The drive to Duluth gave us views of rolling hills and some river valleys.  Near the junction of highways 53 and 33 (near the city of Independence) where highway 53 crosses the Cloquet River are a series of drumlins.  Drumlins are glacial deposits that look similar to the tops of whales as they swim high in the water.  They follow the direction of the glacier movements, gently sloping up parallel with the advancement of the glacier and then dropping off more steeply.  From the ground they are difficult to distinguish from other glacial features but they are easily identifiable from topographic maps, satellite images or aerial photographs.  At the end of the drumlin field is the Highland Moraine Complex that extends into the outskirts of Duluth.  The tills north of this area are from the St. Louis Sublobe of the Des Moines Lobe of the Wisconsinan glacial period.  The tills southeast of Independence are from the Rainy and Superior lobes.
     The photo at the left shows the skyline of Duluth from the "Copper Top Church".  The high ground rock formations are gabbro, part of the Duluth complex.  According to Dr. Annexstad the gabbro is more resistant to erosion than the country rock of basalt so it remains in place where the basalt has been eroded away.  About 10,000 years ago the lake level of Glacial Lake Duluth dropped but the size of the lake expanded, in part because of the melt water of glaciers.  For about 3,000 to 4,000 years the lake stabilized with a level of at least 200 feet lower than it is today.  The reason is that the weight of the ice had depressed the land so far that now the land is coming up from isostatic rebound and is still continuing now as some towns on the North Shore are losing the harbors as the land continues to be elevated. 
     In the photo below the blue arrow is pointing to the Aerial Lift Bridge, the red arrow to Minnesota Point and the white arrow to the canal through Minnesota point into Duluth harbor.  This photo is also taken from the parking lot of the same church.  The canal was dredged to create the harbor and must still be dredged as sand is washed in. 
     Minnesota Point is the world's largest fresh water baymouth bar.  It is a beach system formed from the eroded sand carried here by the St. Louis River.  It is produced by longshore currents when waves hit the beach at an angle.  The wave in deeper water will move faster than the part that is reaching the shore producing longshore currents.  This moves the sand (drift) in the direction of the wave which eventually closed off the whole mouth of the bay.  This large levy forms a large safe harbor for ships, protecting them from the sometimes dangerous Lake Superior. A great variety of rocks and geologic action is evident in Duluth.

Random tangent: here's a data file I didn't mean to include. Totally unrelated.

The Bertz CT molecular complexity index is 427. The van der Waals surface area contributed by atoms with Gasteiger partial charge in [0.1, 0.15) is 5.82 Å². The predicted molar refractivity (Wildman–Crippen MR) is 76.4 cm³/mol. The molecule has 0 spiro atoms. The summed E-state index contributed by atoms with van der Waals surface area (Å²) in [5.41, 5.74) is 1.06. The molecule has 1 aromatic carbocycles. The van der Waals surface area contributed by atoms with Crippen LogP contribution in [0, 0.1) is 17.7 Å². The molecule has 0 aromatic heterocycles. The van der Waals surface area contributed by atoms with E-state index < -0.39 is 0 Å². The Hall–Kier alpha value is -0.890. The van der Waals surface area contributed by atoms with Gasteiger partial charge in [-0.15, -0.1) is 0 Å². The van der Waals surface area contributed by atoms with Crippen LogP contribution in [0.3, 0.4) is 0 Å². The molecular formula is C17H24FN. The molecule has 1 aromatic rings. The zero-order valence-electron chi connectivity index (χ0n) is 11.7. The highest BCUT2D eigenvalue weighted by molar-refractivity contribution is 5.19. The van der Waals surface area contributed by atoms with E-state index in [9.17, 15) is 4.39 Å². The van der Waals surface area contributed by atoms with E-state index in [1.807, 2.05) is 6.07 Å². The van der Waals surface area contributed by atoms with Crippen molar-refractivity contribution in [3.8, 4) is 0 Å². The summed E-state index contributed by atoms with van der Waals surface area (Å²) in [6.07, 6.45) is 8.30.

duluth harbor In this photo of the Duluth-Superior Harbor it is easy to see the baymouth bar (outlined in red in the same photo to the right). The entrance to the Duluth Harbor, the Arial Lift Bridge, is at the lower part of the photo and the entrance to the Superior Harbor is about 1/3 of the way down (green arrows in the photo at the right).  For some distance away from the entrances that have been cut into the baymouth bar sediment can be seen (the brown plumes) spreading out into Lake Superior. 

Image courtesy of Earth Sciences and Image Analysis Laboratory, NASA Johnson Space Center.  For a full resolution sample of the same photo go to the NASA site.  Many other space photos are also available at the Johnson Space Center website.

duluth harbor
The two photos below are from the United States Geological Survey. They are satallite composite photos of the harbor. The one at the right again outlines the baymouth bar called Minnesota Point in red. The Duluth lift bridge entry is at the top and the Superior entry is at the bottom right.

duluth harbor duluth harbor
duluth harbor The action of the waves is easy to see in these closer photos of the Duluth entry to the harbor. The "line" in the photo at the left is caused by the composite of two images.

Notice the pattern of the waves caused by the reflection from shore.  The waves are aproaching the shore from an angle slightly from the lower left (almost straight east). After they hit the shore they go back out parallel to the shore (northeast). A minature ripple pattern like this is visible in the sands near the shore. Because the ripple pattern caused by waves like this are mostly symetrical geologists can see similar patterns in rocks (like those at Pipestone) and know that they were made in a lake or ocean environment.

Ripples that are not symetrical indicate water movement of only one direction, indicating that the rock was formed in a river environment.
duluth harbor
 

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